Labyrinth City Pierre The Maze Detective Review (Steam)
In our Labyrinth City Pierre The Maze Detective Review we take a look at the game adaptation from the bestselling children’s book series Pierre The Maze Detective, play as Pierre in this adventure/puzzle game and recover the stolen Maze Stone. Journey through breathtakingly hand-drawn illustrations, meet eccentric characters, and solve puzzles to save Opera City!
Labyrinth City Pierre The Maze Detective Review Pros:
- Wonderful hand-drawn graphics.
- 2.72GB download size.
- Steam achievements.
- Controller support.
- Graphics – fullscreen, resolution, and v-sync.
- Comic book-style animated cutscenes.
- Kid-friendly story and presentation.
- Excellent voice work.
- Has a Where’s Wally vibe to it all.
- The game loop is you need to navigate mazes and make it to certain people/characters to advance the level.
- Many hidden collections to find from chests to stars to pieces of Mr. X’s diary that contains clues and map locations.
- Mr. X is the big bad who you are chasing down.
- A lot of in-game Easter eggs.
- You are in an animated setting where you can find interactive parts.
- It’s an animated Where’s Wally let’s be honest.
- Chilled soundtrack.
- When finding a collectible it lets you know in what order place you found it.
- Very detailed settings.
- Can skip cutscenes.
- Find secret arrows to help navigation.
- Humor throughout.
- Zoom out the camera.
- The setting area is huge but broken up into a manageable way.
- A lot of fun to play.
- Really chilled-out atmosphere.
- Gives thee old brain a workout.
- A ninja you will meet every setting who’s quite the card.
- Some people will put up a helpful arrow when you talk to them.
- The real challenge is finding all the Collectibles.
- A lot of replay value.
- Buildings may hide a shortcut or secret area as you can enter some buildings.
- The sort of game where every playthrough of a setting has you seeing a new thing.
- Self-contained mini-games/puzzles.
- You can replay areas.
- Rewatch, re-examine memories, and found notes from Mr. X.
- Saves when you quit.
Labyrinth City Pierre The Maze Detective Review Cons:
- Cannot rebind controls.
- The mouse cursor stays on the screen.
- Initial puzzle/maze is tricky as you learn what the game is about.
- You don’t get a tutorial.
- Slow-paced walking.
- You can zoom out on the setting but cannot move as you do it, it’s slow and doesn’t actually help a lot.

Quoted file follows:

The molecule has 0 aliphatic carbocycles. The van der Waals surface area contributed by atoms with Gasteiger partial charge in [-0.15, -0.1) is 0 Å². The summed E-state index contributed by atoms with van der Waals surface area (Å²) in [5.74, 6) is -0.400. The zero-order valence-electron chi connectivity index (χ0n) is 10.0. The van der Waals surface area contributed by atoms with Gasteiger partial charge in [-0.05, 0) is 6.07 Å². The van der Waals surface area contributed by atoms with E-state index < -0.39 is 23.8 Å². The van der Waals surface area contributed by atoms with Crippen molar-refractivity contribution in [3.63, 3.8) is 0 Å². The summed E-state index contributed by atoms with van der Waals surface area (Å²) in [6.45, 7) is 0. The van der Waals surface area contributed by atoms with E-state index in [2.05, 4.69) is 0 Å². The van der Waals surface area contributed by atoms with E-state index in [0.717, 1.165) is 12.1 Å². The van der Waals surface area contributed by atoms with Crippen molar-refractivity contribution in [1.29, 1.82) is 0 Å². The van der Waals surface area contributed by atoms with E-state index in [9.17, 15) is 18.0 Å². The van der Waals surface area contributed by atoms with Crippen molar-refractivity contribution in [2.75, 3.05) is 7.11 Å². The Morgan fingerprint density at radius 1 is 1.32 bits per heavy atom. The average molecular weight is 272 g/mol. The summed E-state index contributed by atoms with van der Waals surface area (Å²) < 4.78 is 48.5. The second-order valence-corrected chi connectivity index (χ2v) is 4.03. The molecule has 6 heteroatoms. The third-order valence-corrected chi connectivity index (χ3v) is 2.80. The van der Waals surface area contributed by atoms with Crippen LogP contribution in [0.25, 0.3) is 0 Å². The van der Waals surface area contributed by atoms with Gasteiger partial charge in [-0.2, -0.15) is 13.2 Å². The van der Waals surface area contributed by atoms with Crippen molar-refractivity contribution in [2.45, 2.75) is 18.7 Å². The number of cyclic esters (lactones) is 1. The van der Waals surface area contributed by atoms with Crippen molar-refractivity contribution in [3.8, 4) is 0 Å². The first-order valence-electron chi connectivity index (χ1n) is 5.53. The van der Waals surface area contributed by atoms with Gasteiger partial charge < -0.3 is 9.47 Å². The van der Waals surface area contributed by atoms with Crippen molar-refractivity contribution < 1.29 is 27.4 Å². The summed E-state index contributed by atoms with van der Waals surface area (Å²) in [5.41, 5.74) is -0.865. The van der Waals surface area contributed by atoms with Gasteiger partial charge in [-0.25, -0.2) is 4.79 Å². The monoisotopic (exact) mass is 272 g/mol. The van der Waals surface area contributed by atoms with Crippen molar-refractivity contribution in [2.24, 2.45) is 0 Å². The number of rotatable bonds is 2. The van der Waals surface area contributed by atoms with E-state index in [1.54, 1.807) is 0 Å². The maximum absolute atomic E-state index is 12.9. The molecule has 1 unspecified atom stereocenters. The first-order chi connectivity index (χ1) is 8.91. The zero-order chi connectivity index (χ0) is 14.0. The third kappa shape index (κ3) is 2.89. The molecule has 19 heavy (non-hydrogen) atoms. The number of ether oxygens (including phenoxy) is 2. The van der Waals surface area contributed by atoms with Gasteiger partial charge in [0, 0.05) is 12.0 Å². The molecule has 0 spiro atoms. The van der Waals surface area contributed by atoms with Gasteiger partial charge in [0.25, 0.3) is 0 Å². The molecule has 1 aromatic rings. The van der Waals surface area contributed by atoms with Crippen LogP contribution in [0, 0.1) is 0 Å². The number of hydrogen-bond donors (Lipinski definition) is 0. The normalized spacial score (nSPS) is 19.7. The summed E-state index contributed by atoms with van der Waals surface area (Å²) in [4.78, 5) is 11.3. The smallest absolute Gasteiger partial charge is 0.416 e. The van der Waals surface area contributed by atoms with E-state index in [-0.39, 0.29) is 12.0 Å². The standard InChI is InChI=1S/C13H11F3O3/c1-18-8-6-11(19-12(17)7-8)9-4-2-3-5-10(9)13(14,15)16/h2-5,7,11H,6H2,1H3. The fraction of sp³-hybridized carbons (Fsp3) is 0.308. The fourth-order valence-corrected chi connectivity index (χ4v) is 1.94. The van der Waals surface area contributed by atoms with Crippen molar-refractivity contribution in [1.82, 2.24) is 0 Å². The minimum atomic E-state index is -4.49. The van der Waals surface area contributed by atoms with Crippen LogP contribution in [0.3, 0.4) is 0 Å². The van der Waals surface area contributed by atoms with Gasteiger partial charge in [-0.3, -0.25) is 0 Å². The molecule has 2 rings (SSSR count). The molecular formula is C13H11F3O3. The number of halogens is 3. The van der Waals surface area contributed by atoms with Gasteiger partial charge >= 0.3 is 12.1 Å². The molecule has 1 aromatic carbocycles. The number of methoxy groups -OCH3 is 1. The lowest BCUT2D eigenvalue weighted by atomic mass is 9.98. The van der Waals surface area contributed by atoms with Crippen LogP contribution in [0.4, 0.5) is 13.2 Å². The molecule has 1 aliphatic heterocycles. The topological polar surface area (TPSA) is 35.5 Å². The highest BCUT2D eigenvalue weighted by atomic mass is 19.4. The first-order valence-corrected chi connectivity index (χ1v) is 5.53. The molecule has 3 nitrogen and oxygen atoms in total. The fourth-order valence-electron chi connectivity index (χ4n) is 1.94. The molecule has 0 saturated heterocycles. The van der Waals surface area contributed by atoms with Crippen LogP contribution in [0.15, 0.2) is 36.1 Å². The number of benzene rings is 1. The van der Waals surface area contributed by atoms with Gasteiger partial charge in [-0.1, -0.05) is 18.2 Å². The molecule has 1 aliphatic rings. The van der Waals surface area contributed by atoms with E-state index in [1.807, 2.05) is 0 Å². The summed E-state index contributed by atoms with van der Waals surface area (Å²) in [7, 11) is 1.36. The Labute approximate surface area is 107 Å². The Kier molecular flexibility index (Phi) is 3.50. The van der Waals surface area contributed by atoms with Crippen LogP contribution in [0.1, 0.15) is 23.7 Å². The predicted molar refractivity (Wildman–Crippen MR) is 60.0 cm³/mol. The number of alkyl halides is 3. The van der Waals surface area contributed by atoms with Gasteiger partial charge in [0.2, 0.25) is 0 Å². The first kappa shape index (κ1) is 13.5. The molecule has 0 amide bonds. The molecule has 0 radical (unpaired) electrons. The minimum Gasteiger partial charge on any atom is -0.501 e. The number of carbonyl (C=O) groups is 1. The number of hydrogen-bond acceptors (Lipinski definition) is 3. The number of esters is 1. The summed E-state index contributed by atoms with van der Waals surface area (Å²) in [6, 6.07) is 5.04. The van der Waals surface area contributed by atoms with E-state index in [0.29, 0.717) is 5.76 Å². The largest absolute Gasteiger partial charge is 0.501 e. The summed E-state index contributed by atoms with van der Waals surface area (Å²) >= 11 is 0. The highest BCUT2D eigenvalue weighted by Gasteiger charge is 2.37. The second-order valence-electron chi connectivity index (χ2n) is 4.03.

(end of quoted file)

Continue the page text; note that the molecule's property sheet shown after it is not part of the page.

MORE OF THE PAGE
- The mazes themselves are not that difficult.
- No alternative modes or settings like leaderboards or speedrunning.
- Feels like you need to go everywhere all the time so you don’t miss anything and that can be quite draining.
- Has checkpoints but doesn’t tell you just like it saves but doesn’t tell you. The checkpoints are when you meet a new person on the storyline.
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Labyrinth City Pierre The Maze Detective:
Developer: Darjeeling – Productions
Publisher: Darjeeling – Productions
Store Links –
- Graphics - 8/108/10
- Sound - 7/107/10
- Accessibility - 8/108/10
- Length - 7/107/10
- Fun Factor - 8/108/10
This game is Where’s Wally the game but without Wally! You play Pierre a maze detective who can get through any maze and find clues and meet people on the way. It plays out very well with you only having movement, interaction, and zoom out the map controls. You don’t get a tutorial and instead get a streamlined straightforward introduction. I love the world it creates as it’s like a moving montage of a living world, you can see people doing things, accidents happening and so much more like Dinosaurs, cops fighting gladiators, and mob bosses at carnivals. It all sounds whacky and it is, you need to work out the mazes that are made by obstacles like people, buildings, cars, trees, and god knows what else. To be honest I found the part of the maze simple and there isn’t a lot of them, where the true game lies in the hidden Collectibles. You have three sets on each level – 3 stars, chests, and pages from the protagonist’s notebook Mr. X. Chests and stars are easier of the three to find as they show exactly how you would expect but the pages are usually inside something you interact with. This idea is fine in small doses but it’s so common that it creates this FOMO feeling so you land meticulously checking everywhere and walking past everyone in the vain hope it has an interactive element. I came away really liking the game and a good one to play when you can’t be arsed to concentrate too much which is surprising due to nature but it’s true, give your brain a subdued workout and enjoy the animated world of Labyrinth City Pierre The Maze Detective.